Nebraska Golf Hall Of Fame
- Class of 1990
- Class of 1991
- Class of 1992
- Class of 1993
- Class of 1994
- Class of 1995
- Class of 1996
- Class of 1997
- Class of 1998
- Class of 1999
- Class of 2000
- Class of 2001
- Class of 2002
- Class of 2003
- Class of 2004
- Class of 2005
- Class of 2006
- Class of 2007
- Class of 2008
- Class of 2010
- Class of 2012
- Class of 2014
- Class of 2016
William J. “Bunny” Richards
For 37 years Bunny Richards was the head golf professional at the Hillcrest Country Club. He came to Lincoln in 1946 after his discharge from the Air Force as a Staff Sergeant and remained the head pro until he retired in 1983. Prior to World War II, Bunny had been the head pro at the Manhattan Country Club in Kansas.
Richards, who dies in 1990 at the age of 71, was widely respected as a teacher — not just of the swing and mechanics of golf – but as a person who instilled respect and etiquette plus the tradition and integrity of the game in those he tutored.
Bunny took great pride in the accomplishments of the people he introduced to the game, many of whom became the outstanding golfers in the state.
“If I can teach a person the basic fundamentals and get them interested in golf, then I’ve done my part,” he often said. “The game itself will take care of the rest after they become hooked on golf.”
In 1963 and again in 1980, Richards was named Professional of the Year by the Nebraska Section of the PGA. By maintaining his membership after retirement, Bunny earned his 50-year pin from the PGA. He was also president of the Nebraska Section in 1964.
Bunny’s extreme dedication was demonstrated in 1977 when he suffered a heart attack, underwent open-heart bypass surgery and was back on the job one month later.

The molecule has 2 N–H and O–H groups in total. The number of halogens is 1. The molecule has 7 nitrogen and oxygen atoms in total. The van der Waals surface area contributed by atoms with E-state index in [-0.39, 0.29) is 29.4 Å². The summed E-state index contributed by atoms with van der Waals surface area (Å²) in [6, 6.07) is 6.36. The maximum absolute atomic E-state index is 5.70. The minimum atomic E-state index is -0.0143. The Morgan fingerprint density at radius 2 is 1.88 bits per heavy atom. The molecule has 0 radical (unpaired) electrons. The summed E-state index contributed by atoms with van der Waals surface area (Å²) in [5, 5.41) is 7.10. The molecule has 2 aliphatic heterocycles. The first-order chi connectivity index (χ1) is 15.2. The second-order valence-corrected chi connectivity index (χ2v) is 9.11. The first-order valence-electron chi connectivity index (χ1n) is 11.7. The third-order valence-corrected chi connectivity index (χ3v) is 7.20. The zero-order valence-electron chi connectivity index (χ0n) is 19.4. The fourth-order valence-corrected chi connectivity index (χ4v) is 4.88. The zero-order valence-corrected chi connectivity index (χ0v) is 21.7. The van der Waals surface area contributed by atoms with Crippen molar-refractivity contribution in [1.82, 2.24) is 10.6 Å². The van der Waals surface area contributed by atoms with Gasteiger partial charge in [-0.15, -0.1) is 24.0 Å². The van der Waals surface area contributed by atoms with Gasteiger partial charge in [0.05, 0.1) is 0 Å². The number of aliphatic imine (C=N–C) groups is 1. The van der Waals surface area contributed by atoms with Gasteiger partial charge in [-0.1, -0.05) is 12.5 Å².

Four-time Nebraska women’s golf champion Phyllis Larson drove a Red Cross truck during World War I, made a hole-in-one after losing an eye to cancer and survived being struck by lighting while playing golf. She passed away at the age of 101.
Mrs. Larson won her four Nebraska championships in 1937, ’38, ’48, and ’54. Because of an illness in the family, she did not defend her championship in 1955, missing the state tournament for the first time since 1932.
A resident of Omaha for 60 years, Mrs. Larson moved to Florida in 1977. Called a “tough competitor” by many who played against her, Mrs. Larson certainly lived up to that reputation. After recovering from a broken hip at the age of 90, she returned to the links and was an active golfer until she lost her eyesight three years later.
A member of the Omaha Field Club in the early 1930’s, Mrs. Larson also belonged to the Happy Hollow Club before winning most of her golfing honors when she and her husband later belonged to the Omaha Country Club.
Married to W.O. Larson, Phyllis was a bookkeeper for the Harry Turkey Mortgage Company in the early 1900’s. Later, she and her husband operated their own real estate company.
In the early to mid 70s, before moving to Florida, Mrs. Larson was a great advocate for the junior girls in golf. She was credited with getting those in charge of the state championship to abolish the age minimum.
“I think its a young kids game,” she said in a 1975 interview. “If they can beat me, swell.”
Ben Cowdery was introduced to the game of golf at age 10 when Stanley Davies, the Omaha Field Club pro and Scottish club maker, made him a set of golf clubs.
Highlighting the golfing career that followed, Cowdery qualified for the U.S. Open — a rarity for any Nebraskan — and made it to the U.S. Amateur championship on three occasions.
After winning both the Field Club and Happy Hollow Club championships on one occasion, he captured the Omaha Country Club title ten times!
Cowdery was also the medalist in a Nebraska state amateur championships. Of the four times he entered the prestigious Tran-Mississippi tournament, he was twice a semi-finalist.
His record as a senior golfer was particularly outstanding. Cowdery entered the Nebraska State Senior championship five different years and won the event four times. He entered the World Seniors championship three times and was the medalist once and on another occasion made it to the semifinal round.
In addition, Cowdery was a member of the United States team at the World Senior Championship that won the team title.
Cowdery, the publisher of the Omaha World Herald, retired in the mid-70’s as the Chairman of the Board of the newspaper.